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Coalition to Abolish Slavery and Trafficking (CAST) is a Los Angeles-based anti-human trafficking organization. Through legal, social, and advocacy services, CAST helps rehabilitate survivors of human trafficking, raises awareness, and affects legislation and public policy surrounding human trafficking.
CAST was founded in 1998 as a response to the landmark El Monte sweatshop case of 1995, in which 72 Thai immigrants were forced to work in slave-like conditions for 18-hours a day, while locked-up in the Los Angeles suburb of El Monte. The victims were paid about 69 cents an hour, and charged exorbitant amounts for basic necessities, ensuring they would never be able to pay off their original debt to their traffickers, and remain under their control. The case garnered national press coverage, and brought the issue of modern slavery and human trafficking into the mainstream media. In 1997, Dr. Kathryn McMahon, a professor at California State University, Long Beach, started the Trafficked Women Project. This grew into CAST, which officially came into existence in 1998 
CAST defines human trafficking as “a modern-day form of slavery,” in which victims are subjected to force, fraud or coercion for the purpose of forced labor or sexual exploitation. Victims of trafficking can work in domestic service, factories, farms, restaurants, construction sites, hotel housekeeping, servile marriage, forced prostitution, child prostitution and child pornography.
According to their website, CAST has spearheaded many developments in the anti-trafficking movement. They are the first organization in the United States exclusively dedicated to serving survivors of trafficking, and were instrumental in starting the Los Angeles Slavery and Trafficking Task Force (now called the Los Angeles Metropolitan Task Force on Human Trafficking), the first task force in the U.S. dedicated to combating human trafficking. In 2004, CAST opened the country’s first shelter exclusively housing survivors of human trafficking.
CAST’s stated mission is to “assist persons trafficked for the purpose of forced labor and slavery-like practices and work toward ending all instances of such human rights violations." The organization favors a survivor-centric approach, and achieves its mission by providing three main services: Advocacy and coalition building, client service programs, and outreach.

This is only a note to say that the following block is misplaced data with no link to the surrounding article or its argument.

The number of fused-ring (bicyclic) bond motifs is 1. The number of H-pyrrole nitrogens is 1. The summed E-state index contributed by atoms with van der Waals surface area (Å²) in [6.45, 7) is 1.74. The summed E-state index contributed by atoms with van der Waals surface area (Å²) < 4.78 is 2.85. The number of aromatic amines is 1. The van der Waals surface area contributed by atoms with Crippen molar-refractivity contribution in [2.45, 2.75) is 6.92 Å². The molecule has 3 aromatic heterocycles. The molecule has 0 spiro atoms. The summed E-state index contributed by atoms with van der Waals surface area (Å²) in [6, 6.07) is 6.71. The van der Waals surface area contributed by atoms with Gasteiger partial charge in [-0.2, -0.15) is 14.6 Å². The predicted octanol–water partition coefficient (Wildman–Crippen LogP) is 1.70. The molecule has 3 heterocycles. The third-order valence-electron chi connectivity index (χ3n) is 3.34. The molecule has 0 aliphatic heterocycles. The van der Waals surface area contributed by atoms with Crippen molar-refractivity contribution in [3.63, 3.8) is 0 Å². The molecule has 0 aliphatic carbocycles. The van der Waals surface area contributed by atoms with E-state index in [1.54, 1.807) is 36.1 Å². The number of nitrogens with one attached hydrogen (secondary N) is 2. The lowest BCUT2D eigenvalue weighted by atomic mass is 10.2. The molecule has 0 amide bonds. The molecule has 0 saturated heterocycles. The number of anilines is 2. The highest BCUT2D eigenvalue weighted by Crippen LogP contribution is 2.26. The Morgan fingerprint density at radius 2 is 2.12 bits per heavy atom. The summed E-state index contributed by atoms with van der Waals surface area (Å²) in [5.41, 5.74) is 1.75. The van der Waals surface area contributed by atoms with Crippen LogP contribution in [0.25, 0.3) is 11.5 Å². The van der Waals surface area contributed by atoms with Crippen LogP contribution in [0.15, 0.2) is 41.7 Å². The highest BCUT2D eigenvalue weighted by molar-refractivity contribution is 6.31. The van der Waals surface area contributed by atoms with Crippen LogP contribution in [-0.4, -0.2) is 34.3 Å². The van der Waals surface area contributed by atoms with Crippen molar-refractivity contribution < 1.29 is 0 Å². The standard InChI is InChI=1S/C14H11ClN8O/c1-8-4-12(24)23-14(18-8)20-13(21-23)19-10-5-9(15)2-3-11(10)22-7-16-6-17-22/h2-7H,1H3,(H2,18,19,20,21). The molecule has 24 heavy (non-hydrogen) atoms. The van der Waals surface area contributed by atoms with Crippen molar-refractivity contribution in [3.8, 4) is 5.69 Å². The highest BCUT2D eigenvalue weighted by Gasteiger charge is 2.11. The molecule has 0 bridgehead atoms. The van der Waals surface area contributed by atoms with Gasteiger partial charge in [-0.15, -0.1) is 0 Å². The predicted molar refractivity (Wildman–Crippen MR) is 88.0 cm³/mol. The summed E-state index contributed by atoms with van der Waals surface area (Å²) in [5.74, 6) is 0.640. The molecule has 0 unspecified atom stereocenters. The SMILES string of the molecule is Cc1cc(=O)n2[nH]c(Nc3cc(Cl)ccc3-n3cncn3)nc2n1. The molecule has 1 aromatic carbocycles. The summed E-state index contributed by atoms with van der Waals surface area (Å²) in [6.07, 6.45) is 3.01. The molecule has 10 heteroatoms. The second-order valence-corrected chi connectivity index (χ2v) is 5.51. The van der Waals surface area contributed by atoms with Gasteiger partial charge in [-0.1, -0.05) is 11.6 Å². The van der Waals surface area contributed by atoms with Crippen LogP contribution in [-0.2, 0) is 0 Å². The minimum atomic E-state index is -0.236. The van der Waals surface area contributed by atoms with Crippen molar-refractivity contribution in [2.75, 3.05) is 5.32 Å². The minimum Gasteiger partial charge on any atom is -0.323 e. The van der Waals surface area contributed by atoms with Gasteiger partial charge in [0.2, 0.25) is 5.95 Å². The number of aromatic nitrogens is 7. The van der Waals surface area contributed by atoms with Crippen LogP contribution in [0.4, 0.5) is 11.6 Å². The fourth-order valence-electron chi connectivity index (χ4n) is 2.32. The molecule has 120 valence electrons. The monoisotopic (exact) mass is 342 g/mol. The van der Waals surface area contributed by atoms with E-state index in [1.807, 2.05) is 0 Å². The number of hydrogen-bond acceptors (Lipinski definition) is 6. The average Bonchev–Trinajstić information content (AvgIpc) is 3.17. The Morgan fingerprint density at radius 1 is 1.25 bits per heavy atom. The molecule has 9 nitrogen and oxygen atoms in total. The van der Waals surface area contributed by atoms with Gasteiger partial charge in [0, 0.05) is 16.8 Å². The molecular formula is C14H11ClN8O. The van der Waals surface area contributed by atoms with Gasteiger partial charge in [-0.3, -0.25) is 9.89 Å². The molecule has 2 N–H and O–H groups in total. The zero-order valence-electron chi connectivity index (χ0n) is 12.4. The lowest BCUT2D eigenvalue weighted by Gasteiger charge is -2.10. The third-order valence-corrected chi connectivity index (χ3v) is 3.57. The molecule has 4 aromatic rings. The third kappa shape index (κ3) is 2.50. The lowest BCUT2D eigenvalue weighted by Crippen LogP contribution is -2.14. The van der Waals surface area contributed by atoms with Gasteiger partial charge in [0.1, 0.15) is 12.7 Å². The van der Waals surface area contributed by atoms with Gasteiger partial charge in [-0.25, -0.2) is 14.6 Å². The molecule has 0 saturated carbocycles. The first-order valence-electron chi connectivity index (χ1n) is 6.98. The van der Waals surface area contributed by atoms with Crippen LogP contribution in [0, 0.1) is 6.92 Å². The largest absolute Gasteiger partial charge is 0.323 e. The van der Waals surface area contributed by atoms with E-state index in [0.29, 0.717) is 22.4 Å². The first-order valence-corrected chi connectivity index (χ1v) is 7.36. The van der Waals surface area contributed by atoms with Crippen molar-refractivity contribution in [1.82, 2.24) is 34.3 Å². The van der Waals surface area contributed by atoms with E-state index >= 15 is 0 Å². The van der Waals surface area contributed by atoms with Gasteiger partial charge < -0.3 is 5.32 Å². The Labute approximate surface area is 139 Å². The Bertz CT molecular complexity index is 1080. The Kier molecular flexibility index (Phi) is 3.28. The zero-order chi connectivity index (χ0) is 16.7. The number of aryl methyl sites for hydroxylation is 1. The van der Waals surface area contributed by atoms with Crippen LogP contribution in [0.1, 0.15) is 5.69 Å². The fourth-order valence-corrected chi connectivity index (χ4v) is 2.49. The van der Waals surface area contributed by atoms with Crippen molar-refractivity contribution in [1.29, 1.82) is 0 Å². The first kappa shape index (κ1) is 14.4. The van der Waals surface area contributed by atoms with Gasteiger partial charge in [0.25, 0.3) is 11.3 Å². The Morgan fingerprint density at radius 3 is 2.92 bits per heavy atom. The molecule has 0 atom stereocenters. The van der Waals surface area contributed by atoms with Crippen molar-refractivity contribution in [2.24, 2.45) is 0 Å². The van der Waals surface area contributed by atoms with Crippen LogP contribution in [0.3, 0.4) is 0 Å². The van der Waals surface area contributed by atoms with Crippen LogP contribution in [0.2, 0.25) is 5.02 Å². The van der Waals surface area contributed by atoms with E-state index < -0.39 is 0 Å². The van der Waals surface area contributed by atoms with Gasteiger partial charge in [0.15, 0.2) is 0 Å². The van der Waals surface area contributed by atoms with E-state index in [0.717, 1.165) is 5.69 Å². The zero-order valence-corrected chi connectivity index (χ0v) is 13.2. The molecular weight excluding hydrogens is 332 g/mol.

CAST has influenced anti-trafficking legislation, including the Trafficking Victims Protection Reauthorization Act (TVPRA) of 2008, and the SB 1569 California bill in 2006, which allows for non-citizen victims of trafficking to gain access to state funded social services for up to one year.
CAST’s Survivor Advisory Caucus is made up of former CAST clients who have healed from their trafficking situations. Members of the caucus organize to speak publicly to raise awareness of human trafficking, and advocate for policy changes. Caucus members took part in the Border Governors Conference in 2008, led by California’s First Lady Maria Shriver.
CAST endorses low-risk activism. They do not encourage activists to take it upon themselves to “save a victim” on their own. CAST takes the approach that doing so can prove dangerous to the victim(s) and/or the individual(s) getting involved. Instead, they encourage individuals to get involved by becoming volunteers, advocating for the abolition of modern day slavery, supporting CAST and other anti-trafficking initiatives through events, drives and fundraising campaigns, and reporting a potential case of trafficking by calling law enforcement, CAST, or the national trafficking hotline (1.888.3737.888).
CAST helped launch Freedom Network USA, a national training and technical assistance project, with funding from the Department of Health & Human Services Office of Refugee Resettlement As of 2009, there are 29 member organizations from across the U.S. in this network
Locally, CAST partners with the Los Angeles Metropolitan Area Task Force on Human Trafficking, Southern California Partners for Social Justice, Sex Trafficking Outreach Project (STOP), Rescue and Restore Regional Outreach Program, and Sweat Free Advisory Group. California Against Slavery 
Internationally, CAST partners with the Humanity United Action Group, an organization that campaigns against mass atrocities and modern-day slavery, whose members include Free the Slaves, Polaris Project, Solidarity Center, the Ricky Martin Foundation, Not for Sale Campaign, ASSET campaign, Carlson Companies, Vital Voices, and the International Justice Mission.
Human trafficking is not smuggling. There is a legal distinction between these two acts. Smuggling is a consenting business transaction, in which migrants agree to be moved illegally across borders. Smuggling is considered a violation of a state’s immigration laws. Human Trafficking is a crime against a person, and a violation of their human rights. A trafficking victim is not necessarily moved across borders—or moved at all. Trafficking is the subsequent exploitation of a person for forced labor or forced prostitution.
Human trafficking has been subject to increasing national attention, eliciting legislation on the state and federal level. Listed below are some key legislations enacted to combat trafficking and support victims.
CAST has a comprehensive but selective volunteer program, which provides training and education about the best practices for working with victims of trafficking.
Sr. Catherine Marie Kreta, CSJ
Kevin R. Davis
Rachel J. Lee
Dr. Kathryn McMahon
Liliana T. Pérez